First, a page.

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Thank You Brother Review

Review by IndiaGlitz [ Friday, May 7, 2021 • Telugu ]
Thank You Brother Review
Housefull Entertainment
Anasuya Bharadwaj, Viraj Ashwin, Monica Reddy, Harsha Chemudu, Archana Ananth, Aadarsh Balakrishna
Ramesh Raparthi
Magunta Sarath Chandra Reddy, Tharaknath Bommi Reddy
Guna Balasubramanian

'Thank You Brother' is now streaming on Aha. Let's find out what is good and what is bad about the thriller drama.


Priya (Anasuya Bharadwaj) is a pregnant widow who gets stuck in an elevator with Abhi (Viraj Ashwin). Now, Abhi is a typical entitled and careless youngster who has a tempestuous relationship with his mother and stepfather (Anish Kuravilla). It's now up to Abhi to save Priya to safely deliver her child in the elevator before time runs out. Can he?


In adapting 'Elevator Baby' (a less-known Nigerian movie), director Ramesh Raparthi has tried to make it look as contemporary as possible. The story is set in Covid-19 times for the sake of it. The temporal aspect looks quite forced, more so because the whole city manages to watch the ordeal of the Priya-Abhi duo LIVE on TV without anyone in power being able to do anything - apparently because the city is under lockdown.

Actually, there is more to it than meets the eye. In Telugu films, if a spoit brat has to be redeemed, he has to not only pull off a noble act (like do farming or diss the urban life or save a pregnant woman with copious tears in his eyes) but also has to be seen pulling off the noble act. That explains the LIVE TV farce.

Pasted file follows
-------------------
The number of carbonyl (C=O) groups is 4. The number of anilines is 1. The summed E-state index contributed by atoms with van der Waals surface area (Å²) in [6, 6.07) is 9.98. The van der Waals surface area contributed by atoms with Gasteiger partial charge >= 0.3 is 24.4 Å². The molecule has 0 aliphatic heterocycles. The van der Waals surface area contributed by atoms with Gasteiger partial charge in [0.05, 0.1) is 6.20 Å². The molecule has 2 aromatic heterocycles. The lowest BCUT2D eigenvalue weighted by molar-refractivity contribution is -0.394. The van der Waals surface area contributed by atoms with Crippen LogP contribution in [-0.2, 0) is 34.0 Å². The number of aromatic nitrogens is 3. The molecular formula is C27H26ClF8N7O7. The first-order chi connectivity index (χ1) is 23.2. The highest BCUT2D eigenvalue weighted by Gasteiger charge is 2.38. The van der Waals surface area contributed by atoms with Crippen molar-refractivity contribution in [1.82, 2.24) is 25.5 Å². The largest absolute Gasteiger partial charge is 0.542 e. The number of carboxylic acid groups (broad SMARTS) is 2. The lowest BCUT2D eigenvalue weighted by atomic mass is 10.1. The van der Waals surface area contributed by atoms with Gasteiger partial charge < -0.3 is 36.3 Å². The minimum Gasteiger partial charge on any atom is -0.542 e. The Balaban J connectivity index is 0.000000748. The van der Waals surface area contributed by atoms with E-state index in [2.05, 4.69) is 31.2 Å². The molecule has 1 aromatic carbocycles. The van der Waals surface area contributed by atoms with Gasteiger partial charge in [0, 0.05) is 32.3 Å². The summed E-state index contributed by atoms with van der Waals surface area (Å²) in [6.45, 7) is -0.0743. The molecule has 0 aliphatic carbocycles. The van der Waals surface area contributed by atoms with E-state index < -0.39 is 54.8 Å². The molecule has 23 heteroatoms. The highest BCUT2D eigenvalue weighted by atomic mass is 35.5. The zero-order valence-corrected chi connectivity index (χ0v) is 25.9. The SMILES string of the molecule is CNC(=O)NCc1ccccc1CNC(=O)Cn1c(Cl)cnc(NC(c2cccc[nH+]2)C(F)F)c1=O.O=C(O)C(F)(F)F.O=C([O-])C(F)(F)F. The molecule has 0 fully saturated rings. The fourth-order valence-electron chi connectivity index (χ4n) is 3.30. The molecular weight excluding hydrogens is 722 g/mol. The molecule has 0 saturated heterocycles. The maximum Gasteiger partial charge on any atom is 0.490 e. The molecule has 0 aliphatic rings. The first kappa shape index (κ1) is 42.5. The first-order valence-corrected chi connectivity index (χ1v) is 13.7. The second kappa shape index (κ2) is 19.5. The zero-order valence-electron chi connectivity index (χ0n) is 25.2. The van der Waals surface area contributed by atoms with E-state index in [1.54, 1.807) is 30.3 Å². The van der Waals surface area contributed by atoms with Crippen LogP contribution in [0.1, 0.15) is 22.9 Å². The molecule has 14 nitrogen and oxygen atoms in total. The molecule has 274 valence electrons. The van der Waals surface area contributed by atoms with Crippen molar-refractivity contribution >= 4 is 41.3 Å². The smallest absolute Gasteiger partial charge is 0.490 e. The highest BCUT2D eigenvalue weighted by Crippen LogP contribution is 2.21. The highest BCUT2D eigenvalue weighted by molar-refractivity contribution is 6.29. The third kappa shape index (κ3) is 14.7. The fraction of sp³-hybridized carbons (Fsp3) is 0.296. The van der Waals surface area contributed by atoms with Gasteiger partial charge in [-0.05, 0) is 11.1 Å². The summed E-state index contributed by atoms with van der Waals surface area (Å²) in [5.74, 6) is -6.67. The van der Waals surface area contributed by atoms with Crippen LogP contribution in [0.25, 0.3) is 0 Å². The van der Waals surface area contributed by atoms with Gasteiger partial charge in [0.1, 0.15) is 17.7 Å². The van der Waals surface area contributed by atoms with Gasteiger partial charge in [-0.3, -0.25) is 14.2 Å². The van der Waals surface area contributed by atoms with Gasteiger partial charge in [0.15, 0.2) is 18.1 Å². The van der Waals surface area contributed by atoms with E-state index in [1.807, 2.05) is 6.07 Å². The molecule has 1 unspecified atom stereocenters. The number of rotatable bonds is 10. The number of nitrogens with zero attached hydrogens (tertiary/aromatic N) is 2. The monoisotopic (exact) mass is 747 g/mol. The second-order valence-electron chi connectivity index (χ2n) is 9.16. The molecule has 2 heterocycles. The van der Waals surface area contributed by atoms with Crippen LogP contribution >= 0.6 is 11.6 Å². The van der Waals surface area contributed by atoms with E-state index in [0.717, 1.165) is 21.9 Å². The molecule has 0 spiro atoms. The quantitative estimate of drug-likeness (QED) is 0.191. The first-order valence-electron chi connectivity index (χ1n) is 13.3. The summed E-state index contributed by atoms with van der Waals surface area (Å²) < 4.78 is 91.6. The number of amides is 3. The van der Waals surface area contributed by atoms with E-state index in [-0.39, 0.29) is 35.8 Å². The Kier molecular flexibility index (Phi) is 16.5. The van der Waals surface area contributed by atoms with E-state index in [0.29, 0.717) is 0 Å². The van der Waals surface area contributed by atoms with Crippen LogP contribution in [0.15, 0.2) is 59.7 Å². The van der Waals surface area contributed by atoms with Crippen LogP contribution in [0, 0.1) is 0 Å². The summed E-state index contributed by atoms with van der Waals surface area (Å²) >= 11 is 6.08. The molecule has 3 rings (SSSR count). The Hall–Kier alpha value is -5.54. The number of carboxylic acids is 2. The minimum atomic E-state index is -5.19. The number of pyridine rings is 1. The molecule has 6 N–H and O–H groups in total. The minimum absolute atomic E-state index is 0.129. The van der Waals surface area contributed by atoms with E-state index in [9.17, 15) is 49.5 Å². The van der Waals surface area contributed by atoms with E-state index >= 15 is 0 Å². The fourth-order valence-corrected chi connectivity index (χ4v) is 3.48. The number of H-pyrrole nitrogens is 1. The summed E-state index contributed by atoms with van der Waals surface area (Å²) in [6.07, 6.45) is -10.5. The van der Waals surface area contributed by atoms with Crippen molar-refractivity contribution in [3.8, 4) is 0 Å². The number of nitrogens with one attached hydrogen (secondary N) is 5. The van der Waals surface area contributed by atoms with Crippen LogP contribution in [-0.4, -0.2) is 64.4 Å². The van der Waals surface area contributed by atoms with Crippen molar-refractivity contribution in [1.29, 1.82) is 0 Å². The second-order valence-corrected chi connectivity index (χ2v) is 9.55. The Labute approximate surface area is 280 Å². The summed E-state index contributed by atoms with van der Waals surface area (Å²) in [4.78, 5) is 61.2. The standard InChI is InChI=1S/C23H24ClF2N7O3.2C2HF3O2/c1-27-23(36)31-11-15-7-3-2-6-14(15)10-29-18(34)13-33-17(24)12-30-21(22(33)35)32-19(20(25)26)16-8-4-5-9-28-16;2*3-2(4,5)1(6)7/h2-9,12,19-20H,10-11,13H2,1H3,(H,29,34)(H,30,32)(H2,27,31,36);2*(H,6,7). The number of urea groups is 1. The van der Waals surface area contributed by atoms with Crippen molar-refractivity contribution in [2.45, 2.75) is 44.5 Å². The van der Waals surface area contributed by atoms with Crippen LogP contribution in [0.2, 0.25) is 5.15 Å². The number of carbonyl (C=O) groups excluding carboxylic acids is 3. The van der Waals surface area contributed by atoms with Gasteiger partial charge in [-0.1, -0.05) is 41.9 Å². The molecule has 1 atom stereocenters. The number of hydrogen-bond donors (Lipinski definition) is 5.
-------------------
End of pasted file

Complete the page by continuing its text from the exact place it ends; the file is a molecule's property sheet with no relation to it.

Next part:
'Thank You Brother' is staged like Abhi's story, not Priya's. As such, her memories and emotions are a mere footnote. Her late husband (Adarsh Balakrishna in a cameo) is a prop. Abhi, on the other hand, is someone the film can't wait to make a hero of. His friends can't wait to call themselves idiots for misunderstanding him all along. Just Tollywood things.

When you want the audience to patiently indulge your protagonist's playboy nakhras and hednoism, at least make sure you pick an actor with the right flamboyance and zany attitude. Or, fill up the frames with doses of rich humour, not the regular comedy that Viva Harsha types have done for ages.

Abhi's mother is sleepless because her son keeps partying night after night. Just to make sure that we understand how much she misses her son, we see shots of 'Shatamanam Bhavati' on the TV in her background. The director seems to believe that this is what adapting to Telugu nativity means.

The characters around Abhi are sketchy. Barring his stepfather (who is conveniently a doctor), nobody is expressive in his presence beyond archetypal reactions.

In the recent 'Gaali Sampath', a survival drama, a miracle saves Rajendra Prasad's character. At least, 'Thank You Brother' doesn't have such boldly stupid ideas. To that extent, it's respectable. But the film doesn't possess the ennobling emotions of an 'Aramm', the Nayanthara movie in which a small girl falls into a deep pothole. Like in 'Aramm', 'Thank You Brother', too, has got the element of a novice character having to do something he has never done before, in an existential crisis. But here, the audience doesn't see any edginess in proceedings.

The film's run-time is 92 minutes or thereabouts but the length would have been shorter had the characters known how to come to the point in a life-and-death situation.

The film is also flatly cast. The BGM and the cinematography are at the level of a web movie. Perhaps, this one was never meant for even a multiplex release.


The narration of 'Thank You Brother' nosedives from the word go. You can just watch its trailer and go straight to the 70th minute of the movie. You wouldn't miss anything much.

Rating: 1.75 / 5.0

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